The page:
Clio Logo
This park was named after Florida Senator Lori Wilson. Born in Waynesville, North Carolina, she moved to Florida in 1960. She served from 1973-1978 and was the third woman and first Independent to hold the position. She was also a major supporter of the Equal Rights Amendment being ratified in Florida, which the Senate ended up voting against. Senator Wilson was also a supporter of several environmental organizations, including the National Association of County Officials Environmental Steering Committee, the Central Florida Zoological Society, and Save Our Waterways, and supported legislation that protected the environment.

Lori Wilson Park Boardwalk

Sky, Plant, Property, Azure

Lori Wilson

Photograph, Musical instrument, Microphone, Jaw

Lori Wilson Park

Sky, Plant, Natural environment, Tree

Lori Wilson Dog Park

Cloud, Sky, Plant, Ecoregion

Senator Lori Wilson Wipes a Tear From Her Eye Following the Defeat of the ERA in the Senate - Tallahassee, Florida

Lip, Hand, Hairstyle, Arm

Lori Wilson Park is located on Cocoa Beach, where its namesake also resided. Even before becoming a Florida Senator, Lori Wilson was a very accomplished woman, attending Tennessee Tech, Rollins College, and Brevard Community College and being an honors student. She belonged to and led several organizations, including, but not limited to: director of the University of Florida Foundation; League of Women Voters; honorary director of Central Florida Zoological Society; Save Our Waterways.

During her term as Senator, Florida legislation encountered the Equal Rights Amendment, which would guarantee equality regardless of sex under the United States Constitution. Senator Wilson supported the Amendment, making her stand out as she was the only woman in her legislative body. Florida was an important state for the movement, so when it was lost, it deeply upset its supporters. The loss even caused the Senator to shed a few tears.

Voss, Kimberly Wilmot. “The Florida Fight for Equality: The Equal Rights Amendment, Senator Lori Wilson and Mediated Catfights in the 1970s.” The Florida Historical Quarterly, vol. 88, no. 2, 2009, pp. 173–208. JSTOR,  

This source is about how important Florida was to the ratification of the Equal Rights Amendment in the 1970s. Lori Wilson’s relevance to the issue was that she was the senator who sponsored the Equal Rights Amendment (ERA) in 1974, bringing attention to herself and the Amendment. The media focused more on her fashion and appearance than they did the legislation she was supporting. The complex battle for the ERA to be ratified was belittled by the media, who depicted the women for and against the ERA as engaging in “catfights”. Published in an academic journal, this source reflects how women were not taken seriously even when the media paid attention to them regarding an important issue, a problem that continues even to this day. This source was found in the Florida Historical Quarterly and should be deemed reliable because it gives insight into the character of Lori Wilson.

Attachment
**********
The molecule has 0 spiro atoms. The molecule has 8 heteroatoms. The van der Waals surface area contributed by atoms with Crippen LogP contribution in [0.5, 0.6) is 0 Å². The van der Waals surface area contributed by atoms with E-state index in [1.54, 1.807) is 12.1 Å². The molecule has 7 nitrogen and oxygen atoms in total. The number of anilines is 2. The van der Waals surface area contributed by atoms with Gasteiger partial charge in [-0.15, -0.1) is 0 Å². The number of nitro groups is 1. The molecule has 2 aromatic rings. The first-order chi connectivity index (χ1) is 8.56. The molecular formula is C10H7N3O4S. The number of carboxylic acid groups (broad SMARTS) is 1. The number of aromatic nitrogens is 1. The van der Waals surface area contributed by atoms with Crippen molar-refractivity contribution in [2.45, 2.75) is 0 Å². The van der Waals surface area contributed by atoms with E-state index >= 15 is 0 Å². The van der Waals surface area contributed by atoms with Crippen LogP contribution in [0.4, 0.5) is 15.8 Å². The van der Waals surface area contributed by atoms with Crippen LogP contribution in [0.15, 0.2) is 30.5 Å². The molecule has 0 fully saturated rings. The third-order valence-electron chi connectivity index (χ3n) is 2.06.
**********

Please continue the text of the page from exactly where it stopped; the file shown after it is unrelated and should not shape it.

Brantley, Lew. The Florida Senate 1976-1978. 

This source details accomplishments from Lori Wilson’s professional life, including her schooling, what organizations she belonged to, what positions in government she had upheld, and what awards she had won. The Senate Handbook reflects how Lori Wilson was a very accomplished politician, not only for a woman in the seventies but as a person in general, investing herself into causes like space and mental health. This source was found on the Florida Senate’s webpage and is reliable because it officially comes from the Senate itself and has important information about Lori Wilson as a Senator.